Every now and then, people send GetReligion gifts. Think of these gifts as GetReligion-esque posts that have already been written by people who do not write for this weblog. In this case, we are dealing with an item over at National Review Online written by Keith Pavlischek, who is a senior fellow at the Ethics and Public Policy Center and leads its Program to Protect America's Freedom. As you would expect, this is a conservative who is upset because he believes he was not treated very well in a mainstream media outlet, in this case Religion News Service.
Now what makes this a GetReligion gift is this: Pavlischek's item at NR Online treats RNS with respect and, in turn, the professionals at RNS treat him with respect and we end up with a corrected story that is more accurate, nuanced and balanced.
It's called journalism. We cheer for that around here.
Here is the top of the Religion News Service piece that is at the heart of this conflict and resolution. It centers on a hot topic, one that is very hard to get into a small amount of print -- as you will see. The headline: "Evangelicals seem unfazed by torture. Why?"
Does conservative Christianity encourage torture? That debate has been reignited by new numbers from the Pew Research Center that show white evangelicals are more supportive of "torture to gain important information from suspected terrorists" than any other religious or political group in the survey.
Less than half of the general public (49 percent) say government-sponsored torture can "often" or "sometimes" be justified, compared to almost two-thirds of white evangelicals (62 percent). That view is almost identical to the view of Republicans (64 percent), giving fuel to the charge that evangelicals' views on torture are rooted more in politics than their faith.
"Conservatives are living within their own moral universe," said Joel Hunter, an evangelical megachurch pastor from suburban Orlando, Fla. "In the last few decades, we have kind of created our own moral terms -- more neoconservative than walking in sacrificial love."
So that's the context. To cut to the chase, Pavlischek was quoted saying some things that he does not, in fact, believe. That's bad.
Let's let him pick up the media part of this narrative, which centers on scholars and activists trying to come up with a precise definition of the word "torture." However, you really need to read the whole thing to see the nature of the corrections made and why this case transcends the usual anti-MSM whining one hears on the right:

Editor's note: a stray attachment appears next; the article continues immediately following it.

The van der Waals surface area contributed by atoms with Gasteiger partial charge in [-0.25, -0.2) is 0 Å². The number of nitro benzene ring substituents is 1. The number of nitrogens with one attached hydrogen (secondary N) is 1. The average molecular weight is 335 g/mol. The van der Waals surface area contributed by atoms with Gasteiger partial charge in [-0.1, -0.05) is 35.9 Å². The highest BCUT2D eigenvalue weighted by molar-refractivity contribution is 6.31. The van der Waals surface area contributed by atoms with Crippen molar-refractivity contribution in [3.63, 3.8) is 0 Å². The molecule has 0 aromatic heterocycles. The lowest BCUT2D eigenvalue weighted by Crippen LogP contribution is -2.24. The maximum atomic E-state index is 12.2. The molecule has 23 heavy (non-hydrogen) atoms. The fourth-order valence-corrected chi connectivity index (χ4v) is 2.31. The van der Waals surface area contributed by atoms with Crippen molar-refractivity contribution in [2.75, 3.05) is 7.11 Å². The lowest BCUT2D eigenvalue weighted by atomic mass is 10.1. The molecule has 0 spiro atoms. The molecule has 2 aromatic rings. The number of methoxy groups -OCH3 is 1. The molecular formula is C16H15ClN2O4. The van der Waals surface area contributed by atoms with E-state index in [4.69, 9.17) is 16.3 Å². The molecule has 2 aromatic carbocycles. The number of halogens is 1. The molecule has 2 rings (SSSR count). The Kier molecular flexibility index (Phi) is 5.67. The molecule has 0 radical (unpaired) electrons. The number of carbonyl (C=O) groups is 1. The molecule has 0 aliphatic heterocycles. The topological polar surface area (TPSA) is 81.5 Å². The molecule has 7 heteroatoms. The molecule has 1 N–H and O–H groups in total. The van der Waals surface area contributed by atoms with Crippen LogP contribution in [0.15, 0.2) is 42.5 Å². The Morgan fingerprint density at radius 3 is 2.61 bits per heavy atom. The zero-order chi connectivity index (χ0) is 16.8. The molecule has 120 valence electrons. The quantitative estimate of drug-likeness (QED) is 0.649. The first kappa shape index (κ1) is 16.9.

... I spent nearly an hour on the phone with the RNS reporter and certainly did not claim that "torture is not inherently evil according to Christian principles." Because the term "torture" carries a normative connotation -- namely, the immoral and illegal infliction of pain -- the reporter's paraphrase suggests that I hold the preposterous position that immoral acts are not immoral and can actually be justified on the basis of Christian principles, natural law theory, and just war theory.
In fact, I carefully explained to the reporter that there are forms of pain-infliction that are necessarily torture and are intrinsically immoral, such as forced sodomy, bodily mutilation, and electrical shocking. I also took special care to explain that not all forms of pain-infliction are necessarily torture and intrinsically evil. If they were, then actions such as spanking, handcuffing, and riot control would be intrinsically evil.
I also did not "insist [that] waterboarding is not torture." On the specific question of waterboarding, I told the reporter that I believe that it is a "close call," and that reasonable people of good will can disagree about its morality.
More broadly, in discussing the moral permissibility of "enhanced interrogation techniques," I told the reporter that any Christian argument for such techniques had to be non-consequentialist. In other words, a Christian's moral judgment of the acts cannot depend on the hoped-for outcome; it must be based on the morality of the actions themselves -- because Christians don't "do evil so that good may come."
Now, I am happy to report that the very next passage says the following.
I'm completely confident that this reporter, who has apologized to me, did not set out to so badly mischaracterize my views. He had to synthesize and summarize the views of a half-dozen scholars and on a tight deadline and had only 1,000 words or so to tell the story. ... And I am happy to report that Kevin Eckstrom, the editor of RNS, responded to my request for a correction. ...
All's well that ends well, and RNS should be applauded for quickly correcting the record. Journalistic errors of this sort are not always so promptly and responsibly corrected and too often they serve to confuse this heated debate.
There is, however, one problem here. If you clicked the link included above that takes you to the RNS text, you'll notice that the Pew Forum religion news site has not printed the correction. We live in a fallen world and errors are hard to correct once they get into, well, the real world.
UPDATE: Eckstrom kept following this up. The Pew Forum text has now been corrected.